Wednesday, November 03, 2010

Nerves of Steel

Admit it.

To write, you must have nerves of steel.

Even when you feel like you have nerves of wet noodles.

You need even more steel running through your veins when you start submitting to agents and publishers. Obsessive email checking, anxiously awaiting the postman's arrival, and checking Publisher's Marketplace for the latest new agent alert can be daunting. Yet if you want to be traditionally published, you have to go through it.

When I started querying agents for my first novel, those rejection letters hurt. As I've progressed to querying my second and third novels, those rejection letters still make me wince. But they don't hurt as bad as they once did.

That's a good thing. It's a sign of growth, of my thin skin being toughened up and growing thicker.

In a way, I'm grateful that my first novel didn't sell. Not only wasn't it up to snuff, but it gave me the chance to start developing those nerves of steel. I don't know that I would have been able to handle negative reviews or poor sales at that point in my writing career.

Now, I'm ready. They will still sting. They will still hurt. But I will be ready for them.

How are your nerves doing in this writing game?

Don't forget to enter the Christmas Short Story contest! Deadline is November 1. You can find all the details here!

11 comments:

  1. This post is great. Every rejection is good for us, if we look at it the right way.

    I'm not at this stage yet - still working on the first draft. I am hoping though that my nerves are prepared. I think I'll be okay because I have a pretty thick skin anyways because of past life experiences but you never know. I could be woefully unprepared....

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  2. I don't have any experience with that but my husband, who is working on his English/Creative Writing masters, has a stack of rejection letters from scholarly and trade journals he's submitted poetry to.

    It's such a racket, to get a teaching job at the college level (which is his eventual goal) you have to show that you've been published, and as many times as possible. But getting published is extremely hard because the competition is so stiff. Whether one is published or not should not determine how good of teacher one will be, IMO, but unfortunately that's the game called academia.

    Keep up the good work!

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  3. My skin is perhaps a tad too thick. I admire that you've completed three novels. I'm still stuck in my second. However, my essays have enjoyed some success mired in those many a rejection.

    Definitely need the tough skin to play the writing game.

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  4. I'm querying a couple different projects right now, and my nerves are ready. I think :/

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  5. For me the most difficult part of being a writer is waiting for acceptance from agents. I really see how difficult it is for anybody to garner representation and I will appreciate it so much more when I do get it.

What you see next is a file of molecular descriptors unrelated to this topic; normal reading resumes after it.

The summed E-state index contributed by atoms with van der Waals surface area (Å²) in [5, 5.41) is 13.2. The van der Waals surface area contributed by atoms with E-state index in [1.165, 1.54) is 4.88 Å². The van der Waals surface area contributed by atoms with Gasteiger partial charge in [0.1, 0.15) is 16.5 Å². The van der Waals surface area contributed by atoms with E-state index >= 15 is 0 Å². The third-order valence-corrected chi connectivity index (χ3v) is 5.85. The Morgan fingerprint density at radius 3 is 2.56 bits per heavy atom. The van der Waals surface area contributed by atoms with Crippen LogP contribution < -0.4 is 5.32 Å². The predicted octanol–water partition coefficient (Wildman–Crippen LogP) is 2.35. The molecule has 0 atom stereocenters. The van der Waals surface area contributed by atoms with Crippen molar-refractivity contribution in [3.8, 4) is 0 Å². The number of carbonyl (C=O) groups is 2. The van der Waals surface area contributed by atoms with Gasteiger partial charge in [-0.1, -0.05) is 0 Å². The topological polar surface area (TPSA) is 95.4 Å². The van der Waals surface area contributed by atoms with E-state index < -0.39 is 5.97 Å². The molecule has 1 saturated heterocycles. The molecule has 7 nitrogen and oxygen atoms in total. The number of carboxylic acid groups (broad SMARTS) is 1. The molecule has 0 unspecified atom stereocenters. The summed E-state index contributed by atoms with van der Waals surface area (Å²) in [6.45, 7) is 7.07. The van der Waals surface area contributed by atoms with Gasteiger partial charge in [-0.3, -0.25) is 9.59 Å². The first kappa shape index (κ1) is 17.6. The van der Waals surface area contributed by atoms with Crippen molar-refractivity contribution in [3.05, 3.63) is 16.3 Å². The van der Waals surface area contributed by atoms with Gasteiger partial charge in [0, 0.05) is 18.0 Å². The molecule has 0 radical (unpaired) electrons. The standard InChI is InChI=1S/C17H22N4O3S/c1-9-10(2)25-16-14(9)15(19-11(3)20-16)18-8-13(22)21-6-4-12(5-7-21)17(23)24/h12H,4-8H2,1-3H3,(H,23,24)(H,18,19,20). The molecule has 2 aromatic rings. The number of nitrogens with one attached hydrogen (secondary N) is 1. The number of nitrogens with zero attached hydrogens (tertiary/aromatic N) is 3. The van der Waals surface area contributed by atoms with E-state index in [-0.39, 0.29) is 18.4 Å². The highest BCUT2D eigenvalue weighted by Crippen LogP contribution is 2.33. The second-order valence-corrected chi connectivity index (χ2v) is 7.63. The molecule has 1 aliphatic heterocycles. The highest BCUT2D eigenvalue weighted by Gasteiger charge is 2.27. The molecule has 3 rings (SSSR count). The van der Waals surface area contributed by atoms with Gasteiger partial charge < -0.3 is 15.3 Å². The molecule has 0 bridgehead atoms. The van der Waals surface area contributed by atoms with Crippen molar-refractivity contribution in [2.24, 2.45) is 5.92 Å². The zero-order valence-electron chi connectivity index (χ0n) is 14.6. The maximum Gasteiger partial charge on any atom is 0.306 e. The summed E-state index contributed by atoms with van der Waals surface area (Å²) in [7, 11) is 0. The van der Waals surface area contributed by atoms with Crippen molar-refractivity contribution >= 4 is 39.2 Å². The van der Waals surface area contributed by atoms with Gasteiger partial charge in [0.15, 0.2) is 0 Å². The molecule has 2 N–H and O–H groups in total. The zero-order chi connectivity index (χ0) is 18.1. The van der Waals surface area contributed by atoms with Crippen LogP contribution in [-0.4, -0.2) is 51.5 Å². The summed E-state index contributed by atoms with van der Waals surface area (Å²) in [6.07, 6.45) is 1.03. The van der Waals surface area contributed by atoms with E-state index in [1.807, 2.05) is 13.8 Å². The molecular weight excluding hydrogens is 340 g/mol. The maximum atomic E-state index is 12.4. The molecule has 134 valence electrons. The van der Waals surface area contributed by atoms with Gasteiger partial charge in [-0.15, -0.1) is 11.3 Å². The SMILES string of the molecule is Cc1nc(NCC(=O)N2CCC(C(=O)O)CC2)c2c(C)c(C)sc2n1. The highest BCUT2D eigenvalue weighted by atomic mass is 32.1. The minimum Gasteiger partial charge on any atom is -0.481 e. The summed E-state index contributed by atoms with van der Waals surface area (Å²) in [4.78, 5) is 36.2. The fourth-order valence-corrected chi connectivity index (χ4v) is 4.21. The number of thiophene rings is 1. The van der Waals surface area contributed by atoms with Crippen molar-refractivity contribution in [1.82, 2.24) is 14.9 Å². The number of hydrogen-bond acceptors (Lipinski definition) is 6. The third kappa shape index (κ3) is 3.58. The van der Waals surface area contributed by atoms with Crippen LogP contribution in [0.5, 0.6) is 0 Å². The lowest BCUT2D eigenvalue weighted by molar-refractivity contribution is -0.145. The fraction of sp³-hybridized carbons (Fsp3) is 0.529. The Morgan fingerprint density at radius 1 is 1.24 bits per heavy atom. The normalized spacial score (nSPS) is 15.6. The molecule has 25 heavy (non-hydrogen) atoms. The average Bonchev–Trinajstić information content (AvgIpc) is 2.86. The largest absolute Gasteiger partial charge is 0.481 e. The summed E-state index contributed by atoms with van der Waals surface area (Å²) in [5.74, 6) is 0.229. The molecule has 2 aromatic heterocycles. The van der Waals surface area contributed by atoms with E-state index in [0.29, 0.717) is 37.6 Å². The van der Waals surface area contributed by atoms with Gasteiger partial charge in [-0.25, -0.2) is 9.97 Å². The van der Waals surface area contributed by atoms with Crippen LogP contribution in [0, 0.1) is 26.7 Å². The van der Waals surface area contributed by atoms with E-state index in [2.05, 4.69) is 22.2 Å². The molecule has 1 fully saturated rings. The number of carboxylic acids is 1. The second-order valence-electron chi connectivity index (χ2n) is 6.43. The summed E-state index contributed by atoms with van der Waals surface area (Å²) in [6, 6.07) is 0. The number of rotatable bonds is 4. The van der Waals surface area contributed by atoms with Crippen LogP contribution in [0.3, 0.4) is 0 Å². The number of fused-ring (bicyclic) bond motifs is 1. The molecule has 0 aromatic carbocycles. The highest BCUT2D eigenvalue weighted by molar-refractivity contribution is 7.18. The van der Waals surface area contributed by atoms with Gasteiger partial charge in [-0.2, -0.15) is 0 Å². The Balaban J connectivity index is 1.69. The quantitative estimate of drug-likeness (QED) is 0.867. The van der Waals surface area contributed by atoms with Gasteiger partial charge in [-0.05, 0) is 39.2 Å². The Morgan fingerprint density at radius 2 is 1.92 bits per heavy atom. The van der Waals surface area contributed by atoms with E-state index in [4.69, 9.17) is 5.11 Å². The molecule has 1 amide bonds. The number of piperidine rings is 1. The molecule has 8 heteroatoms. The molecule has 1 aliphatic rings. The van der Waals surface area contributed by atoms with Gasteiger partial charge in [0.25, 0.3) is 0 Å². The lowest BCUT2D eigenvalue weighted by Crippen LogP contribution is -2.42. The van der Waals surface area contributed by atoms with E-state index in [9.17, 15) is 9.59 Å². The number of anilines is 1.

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  6. Rejections are always difficult and I suppose we'll enjoy the success far more when it ultimately comes to us (or so I try to tell myself anyway).

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  7. Hi, Melissa! I so agree with you. It's the rejections and the rough roads in our lives that help us grow stronger and stand tough in our trials.

    Thanks for stopping by my blog today!

    Heather

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  8. Nerves of steel - so true! And buckets of patience, sweat and hours of toiling...LOL. Ah, writing. I've some way to go before the querying stage. Good luck with your querying and thanks for sharing your experience with us! ;)

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  9. Hi, Melissa! My fist novel, as rough as it is, will always have a special place in my heart. You will get it out there one of these days.

    My nerves are dancing as I edit. It's an intensive thing, but I'm so looking forward to using it as bait for agents. ;) But I have about 40 more chapters to do.

    ~Elizabeth :)

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  10. PS--guess what? I'm your 100th follower! I will never be forgotten. <3

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  11. I knew I'd be rejected a lot before I found an agent. And then my agent started shopping the book around, and we got tons of rejections from editors. And then the editor of my first 2 books rejected my 3rd.

    Nerves of steel are an absolute must in this game! That, and knowing that rejection is about the work, not about me.

    Right now, my nerves are on edge. I'm so close to getting my 3rd novel out to my agent I can taste it...but still at least another month of revising ahead of me. Arrgh! (And then we'll see if my agent likes the book...or if she'll reject it!) :)

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